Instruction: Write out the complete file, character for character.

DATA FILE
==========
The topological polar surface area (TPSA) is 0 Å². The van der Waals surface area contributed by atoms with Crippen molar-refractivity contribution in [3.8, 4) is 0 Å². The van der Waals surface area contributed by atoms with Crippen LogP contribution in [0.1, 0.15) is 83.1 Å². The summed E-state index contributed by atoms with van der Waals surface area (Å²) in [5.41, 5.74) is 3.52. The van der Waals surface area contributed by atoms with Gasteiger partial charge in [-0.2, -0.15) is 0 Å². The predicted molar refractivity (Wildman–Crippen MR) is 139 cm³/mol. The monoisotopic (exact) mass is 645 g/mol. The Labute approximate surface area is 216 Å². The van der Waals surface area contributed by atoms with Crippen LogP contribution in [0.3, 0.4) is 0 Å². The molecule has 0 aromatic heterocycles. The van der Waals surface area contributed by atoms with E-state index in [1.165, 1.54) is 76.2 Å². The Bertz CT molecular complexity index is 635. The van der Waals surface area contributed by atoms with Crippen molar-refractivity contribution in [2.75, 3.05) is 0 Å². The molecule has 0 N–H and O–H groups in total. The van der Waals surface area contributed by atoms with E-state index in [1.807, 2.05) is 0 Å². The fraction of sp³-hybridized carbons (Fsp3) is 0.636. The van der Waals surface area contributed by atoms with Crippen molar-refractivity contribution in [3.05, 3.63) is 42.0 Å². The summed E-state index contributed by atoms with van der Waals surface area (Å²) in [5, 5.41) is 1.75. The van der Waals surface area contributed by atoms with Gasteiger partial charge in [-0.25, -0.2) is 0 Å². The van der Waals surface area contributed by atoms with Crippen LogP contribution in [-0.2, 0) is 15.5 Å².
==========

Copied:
The topological polar surface area (TPSA) is 0 Å². The van der Waals surface area contributed by atoms with Crippen molar-refractivity contribution in [3.8, 4) is 0 Å². The van der Waals surface area contributed by atoms with Crippen LogP contribution in [0.1, 0.15) is 83.1 Å². The summed E-state index contributed by atoms with van der Waals surface area (Å²) in [5.41, 5.74) is 3.52. The van der Waals surface area contributed by atoms with Gasteiger partial charge in [-0.2, -0.15) is 0 Å². The predicted molar refractivity (Wildman–Crippen MR) is 139 cm³/mol. The monoisotopic (exact) mass is 645 g/mol. The Labute approximate surface area is 216 Å². The van der Waals surface area contributed by atoms with Crippen LogP contribution in [0.3, 0.4) is 0 Å². The molecule has 0 aromatic heterocycles. The van der Waals surface area contributed by atoms with E-state index in [1.165, 1.54) is 76.2 Å². The Bertz CT molecular complexity index is 635. The van der Waals surface area contributed by atoms with Crippen molar-refractivity contribution in [2.75, 3.05) is 0 Å². The molecule has 0 N–H and O–H groups in total. The van der Waals surface area contributed by atoms with E-state index in [1.807, 2.05) is 0 Å². The fraction of sp³-hybridized carbons (Fsp3) is 0.636. The van der Waals surface area contributed by atoms with Crippen molar-refractivity contribution in [3.05, 3.63) is 42.0 Å². The summed E-state index contributed by atoms with van der Waals surface area (Å²) in [5, 5.41) is 1.75. The van der Waals surface area contributed by atoms with Gasteiger partial charge in [-0.25, -0.2) is 0 Å². The van der Waals surface area contributed by atoms with Crippen LogP contribution in [-0.2, 0) is 15.5 Å².